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The Broadview Reader Essay

1191 words - 5 pages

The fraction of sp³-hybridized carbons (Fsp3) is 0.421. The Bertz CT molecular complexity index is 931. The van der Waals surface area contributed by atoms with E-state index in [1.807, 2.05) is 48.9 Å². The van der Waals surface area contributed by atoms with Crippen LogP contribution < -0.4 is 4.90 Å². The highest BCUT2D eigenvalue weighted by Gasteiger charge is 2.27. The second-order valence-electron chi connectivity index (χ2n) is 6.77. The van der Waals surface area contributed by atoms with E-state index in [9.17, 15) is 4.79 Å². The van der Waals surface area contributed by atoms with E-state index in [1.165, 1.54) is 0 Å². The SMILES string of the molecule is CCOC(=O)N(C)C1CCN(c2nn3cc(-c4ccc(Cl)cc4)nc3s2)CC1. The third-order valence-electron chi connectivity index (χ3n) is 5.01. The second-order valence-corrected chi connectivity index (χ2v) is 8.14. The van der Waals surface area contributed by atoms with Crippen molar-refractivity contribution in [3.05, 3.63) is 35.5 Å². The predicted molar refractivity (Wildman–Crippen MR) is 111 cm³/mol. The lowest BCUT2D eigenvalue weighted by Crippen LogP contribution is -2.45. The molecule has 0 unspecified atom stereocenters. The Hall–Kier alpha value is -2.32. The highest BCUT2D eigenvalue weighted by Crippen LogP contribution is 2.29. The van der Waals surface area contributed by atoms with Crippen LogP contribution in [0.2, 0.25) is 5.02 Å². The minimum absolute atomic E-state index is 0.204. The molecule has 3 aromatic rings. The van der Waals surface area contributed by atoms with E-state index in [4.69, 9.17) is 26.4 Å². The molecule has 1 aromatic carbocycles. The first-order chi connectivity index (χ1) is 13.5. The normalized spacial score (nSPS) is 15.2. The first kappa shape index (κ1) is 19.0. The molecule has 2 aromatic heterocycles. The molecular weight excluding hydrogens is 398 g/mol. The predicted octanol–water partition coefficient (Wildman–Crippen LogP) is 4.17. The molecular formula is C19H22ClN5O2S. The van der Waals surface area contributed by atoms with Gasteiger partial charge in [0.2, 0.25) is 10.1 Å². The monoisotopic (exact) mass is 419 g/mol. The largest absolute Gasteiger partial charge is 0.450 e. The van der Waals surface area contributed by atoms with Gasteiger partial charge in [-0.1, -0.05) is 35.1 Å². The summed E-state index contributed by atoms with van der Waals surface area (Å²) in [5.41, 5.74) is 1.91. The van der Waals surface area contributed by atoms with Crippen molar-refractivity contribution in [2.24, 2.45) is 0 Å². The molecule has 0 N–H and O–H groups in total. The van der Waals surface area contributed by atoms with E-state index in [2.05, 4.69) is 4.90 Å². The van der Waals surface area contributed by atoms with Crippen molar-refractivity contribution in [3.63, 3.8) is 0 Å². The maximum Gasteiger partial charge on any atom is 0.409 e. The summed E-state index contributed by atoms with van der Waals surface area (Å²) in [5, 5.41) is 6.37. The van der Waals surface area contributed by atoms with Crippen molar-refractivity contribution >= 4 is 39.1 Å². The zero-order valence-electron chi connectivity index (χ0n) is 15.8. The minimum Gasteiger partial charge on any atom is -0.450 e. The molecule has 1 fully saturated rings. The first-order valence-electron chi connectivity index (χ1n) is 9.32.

The Broadview ReaderIntroductionThe Broadview Reader is a collection of selective essays on a variety of themes that intrigue ones mind. One such theme in the compilation is 'Language and Communication' which pulls on the reader's rationality while emphasizing the outcome of language manipulation. In particular two essays stand out, George Orwell's Politics and the English Language and Russell Baker's 'Little Red Riding Hood Revisited.' In essence both pieces demonstrate how language can be contorted and distorted to twist the meaning of the simplest of things.While Orwell takes a direct style in listing down the number of problems with the use of language in modern times, Baker uses a subliminal method. Even with the given differences in the approach to the topic, their work still demonstrates the same basic theme. Orwell's critique of the use of the English language goes hand in hand with Bakers satire on the same subject. There are several points of arguments made by Orwell that are reflected in the writing style of Baker.Use of LanguageBoth writers through their essays show us that the use of language can change the meaning, perception and reception of a piece. Language has the power to inform the reader or confuse him. There are two ways in which a modern writer can completely make a mess out of a piece of writing. He can either use extremely complicated terminology in hopes of giving his piece depth and value but only end up confusing his reader, or he can purposely play with his words to 'slant' the meaning of the text to influence the reader.The confused writerBoth writers show that at times when composing an essay or an article, the author in trying to sound sophisticated and intelligent actually ends up with the opposite effect; instead of being impressed the reader is often left confused about the subject matter of the piece. Baker demonstrates this fact by giving us his version of the children's story by making use of modern jargon to revise the tale. For example "Little Red decided a retrograde movement was in order and hung a left, resulting in a bay window where once there had been bare wall. Shedding granny's flannels, the wolf gave chase and was closing when a heretofore unnoted third party came upon the scene…" (Baker, cybersonique.org) here a simple scene is turned into a jumble of words which seemed to make no real sense, in order to understand the lines, some may even have to consult a dictionary or a thesaurus at frequent intervals. The otherwise simple language of the story is set aside for the 'sophisticated version' which not only confuses the reader but may also bore him.In his essay Orwell outlines the same problem of overcomplicating a simple thought by giving us two different translations of a verse from Ecclesiastes:"I returned and saw under the sun, that the race is not to the swift, nor the battle to the strong, neither yet bread to the wise, nor yet riches to men of understanding, nor yet favor to men of...

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